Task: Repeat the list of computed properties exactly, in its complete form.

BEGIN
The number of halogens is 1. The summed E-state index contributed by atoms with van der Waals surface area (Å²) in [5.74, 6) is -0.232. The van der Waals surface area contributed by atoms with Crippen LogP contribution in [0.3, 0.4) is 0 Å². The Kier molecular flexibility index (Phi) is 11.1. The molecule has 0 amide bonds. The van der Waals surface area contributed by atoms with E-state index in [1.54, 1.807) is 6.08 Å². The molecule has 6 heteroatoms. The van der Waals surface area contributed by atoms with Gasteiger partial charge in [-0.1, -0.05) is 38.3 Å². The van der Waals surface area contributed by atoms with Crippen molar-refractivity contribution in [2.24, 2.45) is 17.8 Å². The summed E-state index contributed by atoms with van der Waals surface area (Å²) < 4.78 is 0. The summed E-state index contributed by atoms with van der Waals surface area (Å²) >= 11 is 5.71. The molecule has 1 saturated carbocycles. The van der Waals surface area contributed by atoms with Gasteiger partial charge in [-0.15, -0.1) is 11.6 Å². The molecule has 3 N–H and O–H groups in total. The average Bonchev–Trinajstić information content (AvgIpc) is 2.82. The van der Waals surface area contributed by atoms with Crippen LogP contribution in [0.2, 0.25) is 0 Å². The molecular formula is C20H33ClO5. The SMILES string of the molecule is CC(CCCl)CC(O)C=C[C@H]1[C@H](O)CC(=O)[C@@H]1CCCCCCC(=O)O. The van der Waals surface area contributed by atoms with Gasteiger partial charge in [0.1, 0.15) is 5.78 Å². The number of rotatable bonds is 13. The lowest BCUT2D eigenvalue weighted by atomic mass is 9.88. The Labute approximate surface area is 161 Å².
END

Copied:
The number of halogens is 1. The summed E-state index contributed by atoms with van der Waals surface area (Å²) in [5.74, 6) is -0.232. The van der Waals surface area contributed by atoms with Crippen LogP contribution in [0.3, 0.4) is 0 Å². The Kier molecular flexibility index (Phi) is 11.1. The molecule has 0 amide bonds. The van der Waals surface area contributed by atoms with E-state index in [1.54, 1.807) is 6.08 Å². The molecule has 6 heteroatoms. The van der Waals surface area contributed by atoms with Gasteiger partial charge in [-0.1, -0.05) is 38.3 Å². The van der Waals surface area contributed by atoms with Crippen molar-refractivity contribution in [2.24, 2.45) is 17.8 Å². The summed E-state index contributed by atoms with van der Waals surface area (Å²) < 4.78 is 0. The summed E-state index contributed by atoms with van der Waals surface area (Å²) >= 11 is 5.71. The molecule has 1 saturated carbocycles. The van der Waals surface area contributed by atoms with Gasteiger partial charge in [-0.15, -0.1) is 11.6 Å². The molecule has 3 N–H and O–H groups in total. The average Bonchev–Trinajstić information content (AvgIpc) is 2.82. The van der Waals surface area contributed by atoms with Crippen LogP contribution in [0.2, 0.25) is 0 Å². The molecular formula is C20H33ClO5. The SMILES string of the molecule is CC(CCCl)CC(O)C=C[C@H]1[C@H](O)CC(=O)[C@@H]1CCCCCCC(=O)O. The van der Waals surface area contributed by atoms with Gasteiger partial charge in [0.1, 0.15) is 5.78 Å². The number of rotatable bonds is 13. The lowest BCUT2D eigenvalue weighted by atomic mass is 9.88. The Labute approximate surface area is 161 Å².